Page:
Seeds, Spores, and Cones

Good Afternoon Everyone! As a class we are studying plants and their seeds. If your child finds any type of native species seeds around your town, our class would love to have them. Our class is looking for seeds, cones, and spores. Examples include acorns, sunflower seeds, pine cones, maple seeds, and fern spores. Please try to send seeds to class in a ziploc bag. We will be collecting seeds all week! Have a great night.

STEM CLUB: Water Filters

In our after school STEM Club, students have been working to construct water filters. Their objective is to build the least expensive (from commonly available parts) water filter, that cleans the water the best, and the quickest.

Students purchase materials and evaluate their possible scores, given how much money they spent, using a cost analysis rubric. Next, they test their materials to see what works best and redesign their filters if needed.

The water is judged on color, clarity, smell, and particles.

Students have done an amazing job designing, creating, and testing their filters!

Testing a water filter with gravel.
A gravel based water filter.
Charcoal water filter.
Charcoal based water filter.
Testing a water filter.
Testing a filter.

Phase Changes in a Chemistry Lab

Last week, we prepared for our upcoming unit in chemistry by performing an experiment with dry ice.  Students observed Mr. Thompson’s demonstration of  how dry ice is frozen carbon dioxide that happens to sublimate.  A unique phase change for our class to observe and one that was a lot fun!

Sublimation with dry ice.
Students popping soap bubbles that contained trapped CO2 from  the dry ice sublimation.
Students popping soap bubbles that contained trapped CO2 from  the dry ice sublimation.

Students popping soap bubbles that contained trapped CO2 from  the dry ice sublimation.

The Scientific Method

Students in both classes are learning how to use the scientific method to perform an experiment.  For this lesson, students focused on the hydrogen bond of water and how it related to the cohesion and surface tension of water.  Students were given materials (an eyedropper, coins, cup, and water) and challenged to design an experiment.  They had to list the hypothesis, materials, steps, results, and conclusion.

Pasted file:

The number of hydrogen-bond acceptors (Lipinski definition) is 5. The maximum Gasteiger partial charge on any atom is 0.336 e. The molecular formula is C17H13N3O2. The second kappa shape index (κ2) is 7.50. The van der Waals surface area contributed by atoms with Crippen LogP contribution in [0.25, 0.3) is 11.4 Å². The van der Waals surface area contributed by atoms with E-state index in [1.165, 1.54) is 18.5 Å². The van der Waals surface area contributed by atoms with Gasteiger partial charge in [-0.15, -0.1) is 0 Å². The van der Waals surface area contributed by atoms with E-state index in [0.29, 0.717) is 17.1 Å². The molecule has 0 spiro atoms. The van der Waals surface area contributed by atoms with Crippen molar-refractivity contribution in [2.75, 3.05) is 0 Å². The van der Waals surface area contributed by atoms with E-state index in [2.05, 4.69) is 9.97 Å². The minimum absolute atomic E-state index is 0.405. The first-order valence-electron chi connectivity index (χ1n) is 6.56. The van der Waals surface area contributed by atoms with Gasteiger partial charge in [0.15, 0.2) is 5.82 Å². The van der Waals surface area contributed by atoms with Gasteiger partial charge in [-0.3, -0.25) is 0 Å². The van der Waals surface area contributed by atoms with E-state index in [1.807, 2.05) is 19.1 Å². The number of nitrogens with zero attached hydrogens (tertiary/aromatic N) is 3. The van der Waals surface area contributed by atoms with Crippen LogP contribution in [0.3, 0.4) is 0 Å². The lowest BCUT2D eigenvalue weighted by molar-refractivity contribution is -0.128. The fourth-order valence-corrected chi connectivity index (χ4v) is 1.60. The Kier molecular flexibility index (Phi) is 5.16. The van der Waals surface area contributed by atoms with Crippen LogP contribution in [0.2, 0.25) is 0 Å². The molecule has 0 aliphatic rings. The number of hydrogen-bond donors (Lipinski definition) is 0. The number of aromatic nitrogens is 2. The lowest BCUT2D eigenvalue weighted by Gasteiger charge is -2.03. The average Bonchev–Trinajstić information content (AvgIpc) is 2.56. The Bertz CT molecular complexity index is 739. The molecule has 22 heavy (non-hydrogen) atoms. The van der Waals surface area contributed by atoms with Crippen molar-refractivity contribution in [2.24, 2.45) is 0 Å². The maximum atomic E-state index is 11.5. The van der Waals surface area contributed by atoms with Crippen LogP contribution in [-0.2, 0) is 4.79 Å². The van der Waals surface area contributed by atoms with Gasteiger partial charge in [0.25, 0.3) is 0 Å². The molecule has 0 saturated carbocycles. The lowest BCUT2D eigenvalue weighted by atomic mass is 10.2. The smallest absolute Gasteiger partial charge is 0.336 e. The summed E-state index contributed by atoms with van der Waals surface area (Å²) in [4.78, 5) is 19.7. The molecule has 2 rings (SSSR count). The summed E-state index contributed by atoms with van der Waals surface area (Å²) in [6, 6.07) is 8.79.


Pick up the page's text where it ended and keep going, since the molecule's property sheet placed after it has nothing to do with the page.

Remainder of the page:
Every student did a great job rising to the challenge!

Save Wilmer the Worm!

For a quick STEM activity, students were asked to save a worm whose boat (cup) had capsized, trapping the worm on top of the overturned boat and his life vest (life saver candy) under the boat.  The students worked in teams to devise a plan to retrieve the life vest and place it on the worm without the worm falling off the cup.  The other constraint was that students could only use one hand, and must do all of this with one toothpick per team member.  There was no poking Wilbur the Worm, as he would surely perish! 

3D Shapes and Bernoulli’s Principle

In math class we used windbags to create three dimensional shapes.  However, before we could use the windbags we had to decide on the best way to inflate them.  We estimated it would take between 200 and 300 large breaths of air to fill a big, therefore we needed an easier way.    After a quick demonstration of Bernoulli’s Principle we discovered a fun and quick way to fill our windbags!

Windbag math and science! Windbag math and science! Windbag math and science! Windbag math and science! Windbag math and science! Windbag math and science! Windbag math and science! Windbag math and science! Windbag math and science! Windbag math and science! Windbag math and science! Windbag math and science! Windbag math and science! Windbag math and science! Windbag math and science! Windbag math and science! Windbag math and science! Windbag math and science!